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British Food Journal Volume 37 Issue 5 1935

British Food Journal

ISSN: 0007-070X

Article publication date: 1 May 1935



It is not necessary to trouble you here with the nature or names of the many amino acids which make up the molecule of a protein. Let me mention at random just two among them which, like several more, have been shown to be absolutely essential for the growth of the body and in smaller amount for its maintenance. I will choose cystine, which is an amino‐acid containing sulphur, and tryptophane, which is an indol derivative. Suppose at a particular period of its history the human body in order to grow and function normally demands half a gramme a day of cystine. Now of a protein containing 1 per cent. of that amino acid 50 grammes a day satisfies that particular demand, but of another protein containing less cystine a proportionately greater amount will be required, and it is always possible for a deficiency in cystine to become the factor which limits the flesh‐forming value of a protein. But, again, suppose the body at the same time requires 1 gramme of tryptophane a day. Now the protein of which 50 grammes gave an adequate supply of cystine might contain say 1 per cent. only of tryptophane. The latter amino acid would now become a limiting factor for the value of the protein, and 100 grammes instead of 50 will after all be required. This, however, would supply twice as much cystine as is necessary and probably excess of other amino acids. This excess cannot be used for the growth or maintenance of the tissues, but can only share in the less specific functions of fats and carbohydrates by supplying energy on oxidation. These considerations will perhaps make it clear that the food proteins which can be used with the greatest economy in the body are those which contain all the essential amino acids in such relative proportions as will correspond most nearly with the proportions required by the living tissues of the consumer. These are the proteins of so‐called high biological value; they are the “first‐class proteins” which nowadays, as I have said, receive mention whenever diets are evaluated. That different proteins have different values in this sense has been abundantly proved by controlled experiments on animals and to a less extent by experiments on humans. It will be easily understood that it is animal proteins which in general have the highest value. It was long accepted that a man doing average work required a daily ration of 100 grammes of protein. More recently we have come to believe that this figure is too high. I can testify as a result of experiments in practical classes involving estimations of the daily excretions of nitrogen, that the average consumption of Cambridge undergraduates (those in training doubtless excepted) is not above some 80 grammes. But in this the proportion of first‐class protein is probably higher than the average.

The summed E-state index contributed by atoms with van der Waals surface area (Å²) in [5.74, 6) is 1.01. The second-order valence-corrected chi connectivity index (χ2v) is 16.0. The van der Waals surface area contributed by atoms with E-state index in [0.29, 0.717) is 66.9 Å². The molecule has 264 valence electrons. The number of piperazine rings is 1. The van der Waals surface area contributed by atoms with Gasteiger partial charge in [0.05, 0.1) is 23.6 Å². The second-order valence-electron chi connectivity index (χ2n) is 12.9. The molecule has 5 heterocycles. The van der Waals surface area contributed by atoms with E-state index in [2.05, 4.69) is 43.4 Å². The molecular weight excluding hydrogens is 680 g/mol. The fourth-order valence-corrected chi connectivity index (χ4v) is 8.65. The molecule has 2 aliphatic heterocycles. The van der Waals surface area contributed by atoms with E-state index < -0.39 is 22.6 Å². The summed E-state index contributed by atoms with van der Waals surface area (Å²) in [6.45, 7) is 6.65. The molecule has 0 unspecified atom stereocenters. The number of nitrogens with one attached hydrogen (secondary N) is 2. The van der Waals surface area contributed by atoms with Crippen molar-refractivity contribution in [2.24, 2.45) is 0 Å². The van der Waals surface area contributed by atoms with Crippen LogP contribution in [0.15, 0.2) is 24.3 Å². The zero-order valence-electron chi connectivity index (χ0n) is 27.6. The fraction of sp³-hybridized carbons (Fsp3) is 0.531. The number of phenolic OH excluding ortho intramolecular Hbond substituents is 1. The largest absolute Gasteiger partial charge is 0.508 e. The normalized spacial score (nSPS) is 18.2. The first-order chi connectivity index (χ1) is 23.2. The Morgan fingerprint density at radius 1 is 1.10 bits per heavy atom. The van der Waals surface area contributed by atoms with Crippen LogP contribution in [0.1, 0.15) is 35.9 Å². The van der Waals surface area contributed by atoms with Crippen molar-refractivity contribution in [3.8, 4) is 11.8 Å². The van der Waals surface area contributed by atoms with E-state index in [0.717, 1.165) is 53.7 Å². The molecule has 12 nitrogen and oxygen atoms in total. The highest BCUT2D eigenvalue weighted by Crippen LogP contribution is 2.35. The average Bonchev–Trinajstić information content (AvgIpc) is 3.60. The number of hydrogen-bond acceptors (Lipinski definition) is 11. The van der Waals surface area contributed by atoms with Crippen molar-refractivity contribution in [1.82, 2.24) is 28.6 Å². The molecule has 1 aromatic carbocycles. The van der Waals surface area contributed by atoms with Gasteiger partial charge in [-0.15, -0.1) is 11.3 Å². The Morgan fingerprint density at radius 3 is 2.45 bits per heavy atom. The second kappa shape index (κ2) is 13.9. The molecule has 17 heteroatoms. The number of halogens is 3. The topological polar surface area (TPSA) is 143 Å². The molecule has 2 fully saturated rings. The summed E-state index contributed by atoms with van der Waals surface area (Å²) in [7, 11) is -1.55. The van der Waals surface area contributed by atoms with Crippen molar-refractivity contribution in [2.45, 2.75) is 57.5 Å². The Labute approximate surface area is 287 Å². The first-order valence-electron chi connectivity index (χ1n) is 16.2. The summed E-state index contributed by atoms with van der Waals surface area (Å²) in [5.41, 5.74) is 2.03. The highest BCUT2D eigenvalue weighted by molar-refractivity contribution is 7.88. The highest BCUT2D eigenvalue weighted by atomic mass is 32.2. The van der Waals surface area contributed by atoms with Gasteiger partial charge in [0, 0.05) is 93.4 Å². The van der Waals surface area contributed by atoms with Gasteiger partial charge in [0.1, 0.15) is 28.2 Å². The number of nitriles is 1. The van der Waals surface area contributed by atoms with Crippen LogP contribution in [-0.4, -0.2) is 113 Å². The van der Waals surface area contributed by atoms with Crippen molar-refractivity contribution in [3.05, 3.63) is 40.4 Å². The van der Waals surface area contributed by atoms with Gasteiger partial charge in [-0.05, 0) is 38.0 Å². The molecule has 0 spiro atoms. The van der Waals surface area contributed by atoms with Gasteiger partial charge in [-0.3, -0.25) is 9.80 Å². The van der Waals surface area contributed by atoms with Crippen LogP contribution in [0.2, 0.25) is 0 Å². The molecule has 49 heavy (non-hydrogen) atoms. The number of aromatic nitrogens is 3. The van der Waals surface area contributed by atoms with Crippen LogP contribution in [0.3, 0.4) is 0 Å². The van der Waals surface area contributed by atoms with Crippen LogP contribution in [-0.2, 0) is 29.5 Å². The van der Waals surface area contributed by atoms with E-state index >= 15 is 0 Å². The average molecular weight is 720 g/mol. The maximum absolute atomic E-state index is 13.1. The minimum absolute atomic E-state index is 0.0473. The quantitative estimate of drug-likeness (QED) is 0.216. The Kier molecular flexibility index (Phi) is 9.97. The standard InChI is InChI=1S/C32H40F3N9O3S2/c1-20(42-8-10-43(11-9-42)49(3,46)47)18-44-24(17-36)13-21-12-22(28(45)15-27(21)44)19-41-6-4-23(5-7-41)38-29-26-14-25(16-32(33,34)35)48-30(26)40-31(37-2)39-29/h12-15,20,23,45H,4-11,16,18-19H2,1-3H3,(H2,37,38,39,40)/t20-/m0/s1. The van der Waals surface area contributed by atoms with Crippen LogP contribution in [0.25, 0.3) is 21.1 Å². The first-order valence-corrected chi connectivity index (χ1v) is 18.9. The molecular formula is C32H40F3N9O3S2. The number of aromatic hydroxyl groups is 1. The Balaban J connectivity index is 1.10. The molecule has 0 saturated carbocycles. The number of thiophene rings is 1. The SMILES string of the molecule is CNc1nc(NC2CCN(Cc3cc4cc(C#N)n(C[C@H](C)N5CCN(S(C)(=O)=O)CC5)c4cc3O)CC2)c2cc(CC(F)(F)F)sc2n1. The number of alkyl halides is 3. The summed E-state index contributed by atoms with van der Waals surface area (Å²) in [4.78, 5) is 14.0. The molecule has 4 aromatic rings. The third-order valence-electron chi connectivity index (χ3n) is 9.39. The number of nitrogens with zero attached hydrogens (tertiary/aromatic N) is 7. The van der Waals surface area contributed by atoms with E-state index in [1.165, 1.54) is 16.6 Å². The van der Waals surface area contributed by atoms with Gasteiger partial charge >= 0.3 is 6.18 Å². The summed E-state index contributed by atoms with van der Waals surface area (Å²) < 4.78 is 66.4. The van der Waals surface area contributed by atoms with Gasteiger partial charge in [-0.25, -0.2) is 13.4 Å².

(1935), "British Food Journal Volume 37 Issue 5 1935", British Food Journal, Vol. 37 No. 5, pp. 41-50.




Copyright © 1935, MCB UP Limited

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